I completed the run in 58 minutes.

Last Splash is an eclectic listen comprising surf music, off-kilter ballads and infectious pop. “Saints” recounts a summery day at the fairground, but through an alternative prism. There’s disconnected imagery and a driving beat with Kelley Deal on a growling guitar. Invited by her sister Kim to join the band as a guitarist presented but one problem: Kelley did not know how to strum a chord. “Saints” shows she picked it up pretty well.

The following Christmas I was in Wellington, the capital of New Zealand, on a Contiki tour.  I learnt that the Breeders were playing a small venue around the corner from our digs. I didn’t go because I had to drink Steinlagers in a pub with other Australians and talk footy and cricket. As Australians do when overseas in beautiful places they might never again visit.

Ridiculous.

knockout

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Courtney, cabernet and camels

camel

“Boxing Day Blues

I know that I let you down

You’re not keen on what you found

Courtney Barnett has many musical skills. Blistering guitar and compelling deadpan vocals, but chief among her gifts is crafting exquisite lyrics. The Melbournian uses sparse, arresting questions with potency.

When’s the funeral?

Do you want me to come?

I like how within a couplet she creates a backstory of considerable heartbreak. The questions speak of a sudden schism, destruction visited upon an intimate relationship. It’s sad.

Questions hang, and generate an ocean of regret. Courtney knows when to provide space for her listeners. The song breathes and gently sobs. It’s stunning.

*

In the days after we flew back from Queensland I chaperoned into our house a dreadful Clare shiraz. It was as if the grapes had been grown unnaturally out the back of a chip shop and the wine made, even more unnaturally, in the shed of an Ipswich car detailer.

I then ventured to the safer cabernet country of Langhorne Creek. Bleasdale is a ripper winery and its Mulberry Tree from 2013 is most companionable on these bracing evenings. The luscious fruit was an insulating treat, and I’ll engage it again soon. Friday looks likely. In Singapore it’d cost one of your limbs: prosthetic or God given. Here there’s change from twenty. Genius.

*

Despite being well beyond its sesquicentenary Adelaide continues to grow up. It’s moving from big town to city. An example of this is how the Torrens Parade Grounds was recently transformed into the Alpine Winter Village.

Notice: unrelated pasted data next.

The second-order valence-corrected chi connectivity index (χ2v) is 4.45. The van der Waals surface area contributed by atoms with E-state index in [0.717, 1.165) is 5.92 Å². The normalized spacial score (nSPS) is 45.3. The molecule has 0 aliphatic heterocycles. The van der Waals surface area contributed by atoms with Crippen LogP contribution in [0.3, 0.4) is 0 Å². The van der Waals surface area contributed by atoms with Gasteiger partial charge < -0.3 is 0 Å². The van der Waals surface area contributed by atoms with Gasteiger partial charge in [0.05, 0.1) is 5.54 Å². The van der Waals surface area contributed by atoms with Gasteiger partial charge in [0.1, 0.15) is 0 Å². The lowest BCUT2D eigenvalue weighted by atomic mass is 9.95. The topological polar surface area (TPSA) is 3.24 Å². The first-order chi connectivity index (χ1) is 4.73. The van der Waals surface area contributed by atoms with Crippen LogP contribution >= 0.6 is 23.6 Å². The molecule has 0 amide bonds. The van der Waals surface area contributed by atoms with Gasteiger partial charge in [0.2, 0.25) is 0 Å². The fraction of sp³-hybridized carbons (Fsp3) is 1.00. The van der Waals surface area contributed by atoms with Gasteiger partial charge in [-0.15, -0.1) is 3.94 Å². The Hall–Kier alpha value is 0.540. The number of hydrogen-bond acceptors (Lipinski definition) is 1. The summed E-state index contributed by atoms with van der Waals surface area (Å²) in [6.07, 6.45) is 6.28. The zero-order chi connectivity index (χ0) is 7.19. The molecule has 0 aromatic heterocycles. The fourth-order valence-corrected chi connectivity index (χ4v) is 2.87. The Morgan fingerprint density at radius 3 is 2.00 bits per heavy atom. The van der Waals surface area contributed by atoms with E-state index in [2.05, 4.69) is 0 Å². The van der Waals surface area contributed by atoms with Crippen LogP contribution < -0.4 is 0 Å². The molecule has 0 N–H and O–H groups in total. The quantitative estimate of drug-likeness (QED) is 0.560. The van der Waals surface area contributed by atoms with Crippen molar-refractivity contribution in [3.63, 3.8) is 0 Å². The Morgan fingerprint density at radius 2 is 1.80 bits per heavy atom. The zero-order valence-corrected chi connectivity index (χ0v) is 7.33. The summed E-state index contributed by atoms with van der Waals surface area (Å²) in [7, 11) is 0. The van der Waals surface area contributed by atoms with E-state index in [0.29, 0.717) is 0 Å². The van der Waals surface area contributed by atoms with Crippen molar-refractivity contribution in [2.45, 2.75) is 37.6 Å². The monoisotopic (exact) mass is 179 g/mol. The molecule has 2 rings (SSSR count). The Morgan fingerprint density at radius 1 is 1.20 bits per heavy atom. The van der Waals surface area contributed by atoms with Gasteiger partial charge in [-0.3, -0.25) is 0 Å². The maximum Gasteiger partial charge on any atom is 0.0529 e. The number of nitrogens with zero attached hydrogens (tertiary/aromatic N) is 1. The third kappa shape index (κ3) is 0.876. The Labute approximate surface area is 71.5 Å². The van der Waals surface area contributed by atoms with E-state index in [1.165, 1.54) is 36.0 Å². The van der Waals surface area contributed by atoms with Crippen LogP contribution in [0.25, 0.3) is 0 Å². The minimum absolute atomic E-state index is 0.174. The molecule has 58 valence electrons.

Borrowing heavily from German Christmas markets there was mulled wine, bratwurst and sauerkraut. Decidedly warmer than Munich in December it was brief fun under last Sunday’s pale rays. As it was booked out we couldn’t go ice skating (probably not me anyhow) but found a table and drank (and ate) in the continental troposphere.

And as you’d expect in this wintry European enclave there was a string of camels! The huge, silent beasts were led through along the village paths, their bulbous, poop-matted knees brushing my shoulders as they went past like noiseless, coffee-coloured combi-vans. Just like Bavaria!

Of course, our boys scampered off about the village to do some exploring. They returned, fresh camel turds smeared and speckled across their coats, ready for our evening at the football.

We look forward to the return of the Alpine Winter Village. But the camels can go back to the desert.

The Gobi will do.

courtney

2

a biscuit, a pie and a lost tooth

tape

When I was a boy there was a holy trinity of biscuits.

Bush Biscuits were summer afternoons at the Kapunda Swimming Pool. Skinny and brown as nuts we’d munch these while listening to Australian Crawl on someone’s cassette player. No doubt a TDK C-90 tape. These biscuits were impossibly bland- it was as if scientists had extracted their flavour in a hidden lab. If it rained you could shelter under one for they had the surface area of a picnic blanket. I still don’t know why we held such affection for them.